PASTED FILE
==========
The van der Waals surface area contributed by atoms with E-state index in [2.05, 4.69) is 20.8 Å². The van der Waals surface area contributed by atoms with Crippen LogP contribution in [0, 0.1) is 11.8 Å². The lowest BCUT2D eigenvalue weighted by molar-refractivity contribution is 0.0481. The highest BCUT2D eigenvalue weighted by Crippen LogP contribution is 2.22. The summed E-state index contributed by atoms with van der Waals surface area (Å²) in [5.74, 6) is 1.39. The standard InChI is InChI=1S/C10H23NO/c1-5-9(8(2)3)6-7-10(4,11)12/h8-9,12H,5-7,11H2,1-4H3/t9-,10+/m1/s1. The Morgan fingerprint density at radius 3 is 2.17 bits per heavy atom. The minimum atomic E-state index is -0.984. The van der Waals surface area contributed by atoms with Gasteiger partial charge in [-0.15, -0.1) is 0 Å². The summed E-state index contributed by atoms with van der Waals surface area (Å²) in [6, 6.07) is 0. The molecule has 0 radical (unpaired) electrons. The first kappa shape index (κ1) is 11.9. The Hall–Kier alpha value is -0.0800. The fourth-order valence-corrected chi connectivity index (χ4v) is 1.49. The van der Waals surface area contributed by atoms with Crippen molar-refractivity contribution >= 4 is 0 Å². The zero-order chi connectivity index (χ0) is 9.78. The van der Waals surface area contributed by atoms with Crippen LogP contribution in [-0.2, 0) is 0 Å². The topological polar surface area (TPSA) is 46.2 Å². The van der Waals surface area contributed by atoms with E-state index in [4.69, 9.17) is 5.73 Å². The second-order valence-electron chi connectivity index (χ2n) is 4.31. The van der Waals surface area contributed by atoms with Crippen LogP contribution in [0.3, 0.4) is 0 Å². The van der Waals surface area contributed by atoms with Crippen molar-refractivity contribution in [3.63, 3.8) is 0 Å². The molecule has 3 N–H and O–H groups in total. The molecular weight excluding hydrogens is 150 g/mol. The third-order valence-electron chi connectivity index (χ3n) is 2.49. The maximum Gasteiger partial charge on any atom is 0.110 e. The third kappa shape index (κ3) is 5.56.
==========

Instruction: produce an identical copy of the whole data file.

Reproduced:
The van der Waals surface area contributed by atoms with E-state index in [2.05, 4.69) is 20.8 Å². The van der Waals surface area contributed by atoms with Crippen LogP contribution in [0, 0.1) is 11.8 Å². The lowest BCUT2D eigenvalue weighted by molar-refractivity contribution is 0.0481. The highest BCUT2D eigenvalue weighted by Crippen LogP contribution is 2.22. The summed E-state index contributed by atoms with van der Waals surface area (Å²) in [5.74, 6) is 1.39. The standard InChI is InChI=1S/C10H23NO/c1-5-9(8(2)3)6-7-10(4,11)12/h8-9,12H,5-7,11H2,1-4H3/t9-,10+/m1/s1. The Morgan fingerprint density at radius 3 is 2.17 bits per heavy atom. The minimum atomic E-state index is -0.984. The van der Waals surface area contributed by atoms with Gasteiger partial charge in [-0.15, -0.1) is 0 Å². The summed E-state index contributed by atoms with van der Waals surface area (Å²) in [6, 6.07) is 0. The molecule has 0 radical (unpaired) electrons. The first kappa shape index (κ1) is 11.9. The Hall–Kier alpha value is -0.0800. The fourth-order valence-corrected chi connectivity index (χ4v) is 1.49. The van der Waals surface area contributed by atoms with Crippen molar-refractivity contribution >= 4 is 0 Å². The zero-order chi connectivity index (χ0) is 9.78. The van der Waals surface area contributed by atoms with Crippen LogP contribution in [-0.2, 0) is 0 Å². The topological polar surface area (TPSA) is 46.2 Å². The van der Waals surface area contributed by atoms with E-state index in [4.69, 9.17) is 5.73 Å². The second-order valence-electron chi connectivity index (χ2n) is 4.31. The van der Waals surface area contributed by atoms with Crippen LogP contribution in [0.3, 0.4) is 0 Å². The van der Waals surface area contributed by atoms with Crippen molar-refractivity contribution in [3.63, 3.8) is 0 Å². The molecule has 3 N–H and O–H groups in total. The molecular weight excluding hydrogens is 150 g/mol. The third-order valence-electron chi connectivity index (χ3n) is 2.49. The maximum Gasteiger partial charge on any atom is 0.110 e. The third kappa shape index (κ3) is 5.56.